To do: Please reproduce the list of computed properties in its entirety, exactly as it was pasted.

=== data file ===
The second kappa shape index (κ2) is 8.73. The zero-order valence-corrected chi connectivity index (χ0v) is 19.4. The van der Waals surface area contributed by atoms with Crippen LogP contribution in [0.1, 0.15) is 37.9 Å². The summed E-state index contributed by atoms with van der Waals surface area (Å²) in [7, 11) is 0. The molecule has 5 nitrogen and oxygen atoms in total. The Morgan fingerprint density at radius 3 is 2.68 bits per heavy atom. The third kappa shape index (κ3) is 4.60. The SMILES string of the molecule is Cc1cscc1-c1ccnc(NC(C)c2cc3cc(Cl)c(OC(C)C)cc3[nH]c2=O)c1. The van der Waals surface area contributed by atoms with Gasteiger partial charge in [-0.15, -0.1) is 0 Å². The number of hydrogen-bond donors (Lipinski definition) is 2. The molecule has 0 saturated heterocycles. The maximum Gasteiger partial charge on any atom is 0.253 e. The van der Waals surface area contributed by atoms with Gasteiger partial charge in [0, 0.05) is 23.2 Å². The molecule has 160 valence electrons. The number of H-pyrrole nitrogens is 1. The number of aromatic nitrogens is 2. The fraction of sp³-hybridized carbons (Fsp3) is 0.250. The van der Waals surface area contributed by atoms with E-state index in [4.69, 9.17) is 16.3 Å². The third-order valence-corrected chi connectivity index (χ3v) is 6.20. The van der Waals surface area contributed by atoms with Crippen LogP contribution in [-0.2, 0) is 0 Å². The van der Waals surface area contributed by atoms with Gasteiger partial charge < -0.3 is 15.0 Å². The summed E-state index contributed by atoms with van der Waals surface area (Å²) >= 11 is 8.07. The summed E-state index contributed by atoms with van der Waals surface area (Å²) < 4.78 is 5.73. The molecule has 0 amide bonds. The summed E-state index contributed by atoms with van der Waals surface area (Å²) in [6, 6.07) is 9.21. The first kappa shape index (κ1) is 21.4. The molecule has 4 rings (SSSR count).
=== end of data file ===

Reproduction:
The second kappa shape index (κ2) is 8.73. The zero-order valence-corrected chi connectivity index (χ0v) is 19.4. The van der Waals surface area contributed by atoms with Crippen LogP contribution in [0.1, 0.15) is 37.9 Å². The summed E-state index contributed by atoms with van der Waals surface area (Å²) in [7, 11) is 0. The molecule has 5 nitrogen and oxygen atoms in total. The Morgan fingerprint density at radius 3 is 2.68 bits per heavy atom. The third kappa shape index (κ3) is 4.60. The SMILES string of the molecule is Cc1cscc1-c1ccnc(NC(C)c2cc3cc(Cl)c(OC(C)C)cc3[nH]c2=O)c1. The van der Waals surface area contributed by atoms with Gasteiger partial charge in [-0.15, -0.1) is 0 Å². The number of hydrogen-bond donors (Lipinski definition) is 2. The molecule has 0 saturated heterocycles. The maximum Gasteiger partial charge on any atom is 0.253 e. The van der Waals surface area contributed by atoms with Gasteiger partial charge in [0, 0.05) is 23.2 Å². The molecule has 160 valence electrons. The number of H-pyrrole nitrogens is 1. The number of aromatic nitrogens is 2. The fraction of sp³-hybridized carbons (Fsp3) is 0.250. The van der Waals surface area contributed by atoms with E-state index in [4.69, 9.17) is 16.3 Å². The third-order valence-corrected chi connectivity index (χ3v) is 6.20. The van der Waals surface area contributed by atoms with Crippen LogP contribution in [-0.2, 0) is 0 Å². The van der Waals surface area contributed by atoms with Gasteiger partial charge < -0.3 is 15.0 Å². The summed E-state index contributed by atoms with van der Waals surface area (Å²) >= 11 is 8.07. The summed E-state index contributed by atoms with van der Waals surface area (Å²) < 4.78 is 5.73. The molecule has 0 amide bonds. The summed E-state index contributed by atoms with van der Waals surface area (Å²) in [6, 6.07) is 9.21. The first kappa shape index (κ1) is 21.4. The molecule has 4 rings (SSSR count).